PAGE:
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Knee Brace: Frisco, TX

by Administrator 19. August 2015 11:03

A knee brace is a supportive device that helps to stabilize the joint following an injury or surgery. They are usually recommended to reduce knee pain, maintain normal joint alignment and shorten recovery period. People with Arthritis or other orthopedic degenerative conditions can also wear a knee brace to carry out daily activities easily. Knee braces are available in a wide variety of designs, styles and material and can be customized to suit the requirements of the patient.

Types Of Knee Braces

  • Hinged Braces: Also known as prophylactic braces, they comprise of bars, hinges and straps. A hinged brace is usually worn by sportspersons to protect the knee from on-field injuries while retaining its range of motion. It also protects the ligaments during rotational movements of the knee.
  • Functional Braces: The basic purpose of these braces is to prevent injury to the four ligaments in the knee joint, i.e. ACL, MCL, PCL or LCL. They also promote a faster recovery from a knee ligament injury. Functional braces work by reducing instability and providing support to the knee joint during activities that require frequent, jumping, twisting, squatting and direction changing.
  • Unloader Braces: These types of braces are usually designed for people suffering from Knee Osteoarthritis. An unloader knee brace is typically made of plastic or foam and works by taking off load from the knee and transferring it to the thighbone. This helps to eliminate pain as the knee is made to bend in a direction other than the affected part. Knee surgeons also recommend these braces to patients waiting to undergo a joint replacement surgery.
  • Rehabilitative Braces: As the name suggests, these braces are worn to boost recovery following a surgery or injury to the joint. A rehabilitative brace restricts the movement of the joint to avoid any strain and hold in a specific position to prevent misalignment of the bones. These types of braces comprise a foam shell or liner that wraps the knee, calf and thigh to provide better support to the joint.

Benefits Of A Knee Brace

  • Reduces pain
  • Limits mobility of the joint
  • Aids post-surgical recovery
  • Prevents sports injuries
  • Prevents external rotation of the knee
  • Controls inappropriate or jerky movement of kneecap
  • Protects graft following and ACL repair surgery
  • Boosts performance in physical activities
  • Provides relief from Arthritic pain
  • Allows ligaments to heal faster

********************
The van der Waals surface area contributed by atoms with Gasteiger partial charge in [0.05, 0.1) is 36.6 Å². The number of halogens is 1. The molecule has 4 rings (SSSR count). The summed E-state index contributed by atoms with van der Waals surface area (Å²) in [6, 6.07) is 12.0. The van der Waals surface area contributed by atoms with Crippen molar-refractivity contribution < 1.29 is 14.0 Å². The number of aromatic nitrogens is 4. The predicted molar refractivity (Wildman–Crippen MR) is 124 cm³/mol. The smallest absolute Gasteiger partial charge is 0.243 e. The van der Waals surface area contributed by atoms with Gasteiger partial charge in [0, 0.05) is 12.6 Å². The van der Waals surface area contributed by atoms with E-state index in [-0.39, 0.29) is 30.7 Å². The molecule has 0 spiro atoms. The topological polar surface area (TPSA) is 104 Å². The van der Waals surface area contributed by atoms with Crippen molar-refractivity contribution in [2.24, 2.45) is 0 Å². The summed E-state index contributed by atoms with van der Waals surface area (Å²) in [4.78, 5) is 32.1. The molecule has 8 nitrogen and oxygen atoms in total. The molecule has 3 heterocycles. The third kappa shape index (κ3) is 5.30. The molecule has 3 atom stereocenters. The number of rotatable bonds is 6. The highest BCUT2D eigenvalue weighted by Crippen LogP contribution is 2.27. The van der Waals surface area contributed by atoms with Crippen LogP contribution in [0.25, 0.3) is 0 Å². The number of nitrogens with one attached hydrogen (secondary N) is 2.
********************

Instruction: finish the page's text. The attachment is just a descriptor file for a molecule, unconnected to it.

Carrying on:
For consultation regarding knee braces, visit OrthoTexas, Frisco. To schedule an appointment with our knee surgeons, you can call at (214) 618 – 5502.

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Posterior Cruciate Ligament Injury: Orthopedic Frisco

by Administrator 12. August 2015 08:39

The posterior cruciate ligament (PCL) helps in stabilizing the knee and preventing the tibia from bending backwards or twisting outwards. The PCL is less prone to injuries because of its thickness and strength. PCL injury ranges from mild to severe and is graded from 1 to 3, depending upon the symptoms.

Causes

  • A direct blow to the knee
  • Falling on the bent knee
  • Twisting or rotating of the ligament
  • Motor vehicle accident
  • Industrial accidents

Symptoms

  • Pain
  • Swelling
  • Stiffness in the knee that leads to limping
  • Knee gives out or feels unstable
  • Inability to walk or put weight on the knee

Diagnosis

In order to diagnose a PCL injury, the orthopedic surgeon may ask questions about the patient’s medical history and nature of injury. He may conduct a physical examination and discuss the symptoms. The orthopedic doctor may use an arthrometer, a device that is used to measure the tightness of ligaments, to confirm the PCL tear. The doctor may recommend certain imaging tests such as MRI, X-ray, etc. to determine the severity of the condition.

Treatment

After a PCL injury, it is crucial to protect the knee from further damage and reduce the pain. The orthopedic surgeon may advise the patient to rest the knee and avoid repetitive movements. He may also prescribe using ice packs on the affected area to offer relief from swelling and pain. Compressing the knee with an elastic bandage can be effective and the patient may require keeping the knee elevated. Mild PCL injury that involves a partial tear usually heals without any surgical treatment. The orthopedic doctor may also prescribe certain anti-inflammatory medicines to reduce pain and swelling. The patient may be advised to wear a knee brace or support to keep the knee stable and promote steady healing.

If the non-surgical treatment options do not offer relief or other structures around the PCL are also injured, the doctor may recommend surgical treatment. During the procedure, the orthopedic surgeon rebuilds the torn PCL using a graft from any other part of the body, using an arthoscope.

Post surgery the patient may be advised to undergo rehabilitation and physiotherapy to assist in resuming to daily activities. Specific exercises can help in restoring the functioning of the knee and strengthen the knee muscles.

The knee doctors at OrthoTexas, Frisco provide treatment for all kinds of knee injuries. To schdeule an appointment, visit 5757 Warren Pkwy, Suite 180, Frisco, TX 75034 or call at (214) 618-5502.